WARSAW, Poland -- They have been in limbo for weeks, nervously watching for a flare-up in the conflict and praying for a swift rescue.
“In the evening, the city dies, and no one leaves their homes. Everyone here is afraid for their life,” Victoria Kharchenko, a Ukrainian of Polish descent living in Donetsk told Polskie Radio last week.
Clutching a single large suitcase and proof of their Polish heritage, some 200 people of Polish descent will be airlifted out of Ukraine’s war-torn east in the coming days in a rescue mission arranged by Warsaw and charged with political and historic undercurrents.
The evacuees have been promised a one-way ticket out of the nine-month long conflict between Ukrainian forces and pro-Russian separatists, and a new life in a country they may never have previously visited.
One of the EU’s most vocal supporters of Ukraine in its conflict with pro-Russian forces, Poland will become the first European nation to attempt an evacuation from the contested region, as it seeks to promote itself as a key actor in the events determining the future of the country.
“Ukrainians are seen by the Poles as important neighbours, people very similar in terms of language, culture,” said Jaroslaw Cwiek-Karpowicz, head of research at the Polish Institute of International Affairs.
“Ukraine is perceived as a place that deserves our support . . . It is in our interests to support them.”
Despite multiple delays, officials in Warsaw this week insisted the evacuation was imminent, saying that they have specifically targeted the days before planned ceasefire talks on January 15 in Astana, when the conflict will probably be subdued.
“We are entering the decisive phase,” said Marcin Wojciechowski at Poland’s foreign ministry, which is co-ordinating the airlift.
A specific date for the evacuation, which will cost about €1million ($1.18 million), has been kept secret for security reasons.
The separatists may try to stop it or use it as an opportunity to attack representatives of an EU and NATO member state.
The rescue comes just weeks after Warsaw sent 40 trucks filled with food and humanitarian equipment to the conflict-wracked region, where a ceasefire agreed in September has failed to quell the fighting that began early last year and in which almost 5,000 people have been killed.
Neighbours and cultural cousins, Ukraine and Poland share centuries of history, with hundreds of thousands of people on both sides of their 330 mile long border claiming joint heritage.
But the two countries, which have also fought, invaded and attacked each other, share a bloody and painful history of forced repatriation across their frontier, most notably with the redrawing of eastern Europe’s boundaries in 1919 and 1945 and the subsequent, often violent, resettlement of people between countries behind the Iron Curtain.
Ukrainian president, in an address to the Polish parliament last month, cited both the two countries’ similar “souls and languages”, but also their “animosities and arguments . . . [and] episodes we would not like to even remember”.
The plight of those with Polish heritage caught in the crossfire between soldiers battling for control of eastern Ukraine has become an emotive political issue in Warsaw.
Last year nationalist opposition politicians attacked the government for its perceived inaction, sparking debate over Poland’s role in the region and its responsibility for the safety of its diaspora.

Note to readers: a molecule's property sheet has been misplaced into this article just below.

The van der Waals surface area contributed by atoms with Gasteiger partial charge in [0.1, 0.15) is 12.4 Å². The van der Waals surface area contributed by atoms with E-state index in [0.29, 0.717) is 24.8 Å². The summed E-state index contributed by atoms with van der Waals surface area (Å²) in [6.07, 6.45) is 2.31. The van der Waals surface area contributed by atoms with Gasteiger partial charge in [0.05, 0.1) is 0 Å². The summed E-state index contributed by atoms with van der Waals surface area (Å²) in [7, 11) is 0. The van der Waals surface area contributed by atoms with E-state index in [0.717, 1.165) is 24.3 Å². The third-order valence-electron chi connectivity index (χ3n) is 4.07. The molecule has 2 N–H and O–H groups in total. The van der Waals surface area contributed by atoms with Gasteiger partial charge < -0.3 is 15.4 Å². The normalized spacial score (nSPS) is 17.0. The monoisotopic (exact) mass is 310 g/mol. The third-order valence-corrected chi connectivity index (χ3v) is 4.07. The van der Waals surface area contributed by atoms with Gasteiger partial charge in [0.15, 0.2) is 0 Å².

“[Today] Ukraine has become for some people in Poland a symbol of freedom . . . They feel like we have to fight for freedom in our neighbourhood,” said Andrzej Szeptycki, assistant professor at the University of Warsaw.
Fears that an evacuation mission would be attacked made the Polish government reluctant to act.
But the debate over the merits and risks of an evacuation became moot on December 3, when a Polish citizen who had been living in Donetsk for more than 25 years died after being shot by separatists.
His death forced Warsaw’s hand.
Prime Minister Ewa Kopacz initially promised that the evacuees would be in Poland before Christmas, a pledge that was pushed back to the end of December and then into January.
Last weekend, congregations at Roman Catholic churches in the Donetsk region were told to be ready to evacuate soon, while the Polish consulate in Kharkiv has opened a telephone helpline to allow potential evacuees to confirm their seat on the airlift.
Those requesting evacuation must either be holders of a Karta Polaka — an identification card issued to people with Polish heritage — or be able to provide other proof of Polish parents or grandparents.
At one stage, as many as 4,000 Poles, initially attracted to the region by its heavy industry and coal deposits, were estimated to live around Donetsk.
But many have already left and by January only 205 people qualified for the airlift.
Wary of the risks of sending official representatives into the area controlled by pro-Russian forces, Poland has instead requested the evacuees make their way west into Ukrainian-controlled territory, from where they will be taken by foreign ministry officials to aircraft commissioned to fly them to Malbork, a military airfield in northern Poland.
Upon arrival, the migrants will be given six months of free accommodation, language and adaptation courses, school places for children and professional training to enable them to find jobs and permanent housing in the country.
We will do it, we are enthusiastic about it. We are happy that persons of Polish origin will be able to feel safe in Poland,” said Poland's interior minister Teresa Piotrowska.